Somewhere, I saw someone refer to Lord of the Rings as the Mad Max: Fury Road of Middle-earth, a desperate quest through a broken, post-apocalyptic world when it seems like just about all hope is lost. It's an apt framing of the story, given that the state of the world is much better at the start of this particular series. And, it's a framing that allows the show's creators to dig into some of the meatier ideas that Tolkien was working to convey in his works: these ideas of lingering evil and the need for people with strong and clear principles to stand up against them. It's a story that feels extremely relevant and needed in this day and age.
I think the show (at least, based on the first couple of episodes) is off to a good start in that regard. Appendix A in Lord of the Rings provides the barest of sketches of what happened in that part of the world's history (there are other efforts that are jumping off from other parts as well), but it's a canvas that can host a big, consequential story.
And those first couple of episodes really feel like they're painting a story that's equally as epic as Jackson's trilogy, without feeling too beholden to snap things into place to make sure that it fits with that canon perfectly. I'm sure there'll be no shortage of pieces written about the differences between the two.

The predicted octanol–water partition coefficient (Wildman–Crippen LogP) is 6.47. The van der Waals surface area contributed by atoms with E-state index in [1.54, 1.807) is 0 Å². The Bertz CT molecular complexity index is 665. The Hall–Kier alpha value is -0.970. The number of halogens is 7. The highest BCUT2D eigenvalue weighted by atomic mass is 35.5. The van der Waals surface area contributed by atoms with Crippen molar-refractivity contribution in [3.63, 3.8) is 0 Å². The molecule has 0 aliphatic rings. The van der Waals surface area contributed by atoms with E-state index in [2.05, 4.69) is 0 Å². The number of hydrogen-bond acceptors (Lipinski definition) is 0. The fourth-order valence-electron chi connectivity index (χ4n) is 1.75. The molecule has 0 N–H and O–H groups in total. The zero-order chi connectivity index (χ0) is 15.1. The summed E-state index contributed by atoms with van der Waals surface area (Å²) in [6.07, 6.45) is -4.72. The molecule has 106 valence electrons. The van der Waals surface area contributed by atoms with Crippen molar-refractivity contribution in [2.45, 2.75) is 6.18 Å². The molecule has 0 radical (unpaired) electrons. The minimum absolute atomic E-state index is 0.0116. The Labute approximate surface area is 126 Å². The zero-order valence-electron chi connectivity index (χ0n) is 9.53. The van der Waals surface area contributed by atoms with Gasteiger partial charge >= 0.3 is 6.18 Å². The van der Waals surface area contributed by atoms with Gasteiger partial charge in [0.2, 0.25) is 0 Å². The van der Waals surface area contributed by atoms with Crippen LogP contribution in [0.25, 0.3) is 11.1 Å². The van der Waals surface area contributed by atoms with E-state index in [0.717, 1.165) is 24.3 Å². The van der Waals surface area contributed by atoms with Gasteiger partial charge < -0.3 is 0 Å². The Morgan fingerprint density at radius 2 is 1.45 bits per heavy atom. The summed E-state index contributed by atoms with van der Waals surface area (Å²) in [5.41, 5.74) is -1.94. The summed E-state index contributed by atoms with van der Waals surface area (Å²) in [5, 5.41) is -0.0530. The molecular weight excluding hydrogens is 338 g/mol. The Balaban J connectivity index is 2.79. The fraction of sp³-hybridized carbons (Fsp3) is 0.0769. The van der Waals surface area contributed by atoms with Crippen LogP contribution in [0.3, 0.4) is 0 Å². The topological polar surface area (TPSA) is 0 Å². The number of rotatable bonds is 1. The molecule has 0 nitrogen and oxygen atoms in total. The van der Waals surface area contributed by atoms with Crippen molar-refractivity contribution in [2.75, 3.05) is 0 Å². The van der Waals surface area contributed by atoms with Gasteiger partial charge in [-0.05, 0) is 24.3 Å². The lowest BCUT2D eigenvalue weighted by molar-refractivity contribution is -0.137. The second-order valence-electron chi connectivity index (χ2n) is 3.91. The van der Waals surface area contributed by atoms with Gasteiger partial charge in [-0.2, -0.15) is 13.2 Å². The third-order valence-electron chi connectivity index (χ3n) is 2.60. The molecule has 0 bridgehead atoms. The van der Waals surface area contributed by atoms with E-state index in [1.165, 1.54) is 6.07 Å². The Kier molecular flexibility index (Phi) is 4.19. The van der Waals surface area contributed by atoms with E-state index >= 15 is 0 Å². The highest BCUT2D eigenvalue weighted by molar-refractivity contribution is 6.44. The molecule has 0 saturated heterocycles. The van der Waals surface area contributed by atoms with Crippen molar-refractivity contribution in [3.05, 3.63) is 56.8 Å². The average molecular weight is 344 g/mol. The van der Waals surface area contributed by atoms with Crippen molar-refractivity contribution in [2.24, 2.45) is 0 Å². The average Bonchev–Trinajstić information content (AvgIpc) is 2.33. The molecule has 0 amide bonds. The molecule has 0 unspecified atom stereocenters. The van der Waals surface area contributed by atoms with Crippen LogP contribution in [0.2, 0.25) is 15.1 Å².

As a side note, one of the things that I appreciate here is that while it feels congruent to Jackson's Middle-earth, it also feels distinctly different: the world feels a little more vibrant and wilder, and in line with what comes to mind when I see the phrase "Middle-earth".
All in all, I'm pleased with what I saw on screen. It's the start to a story that feels like it has all of the things that attracted me to Tolkien's works all those decades ago. I'm looking forward to seeing what's next.
That's all for today. I'll be back tomorrow with the September book list, and next week with a couple of other items. If you're a supporting member, come swing by the Slack channel (let me know if you need access), as we'll likely be chatting about this over the next couple of days.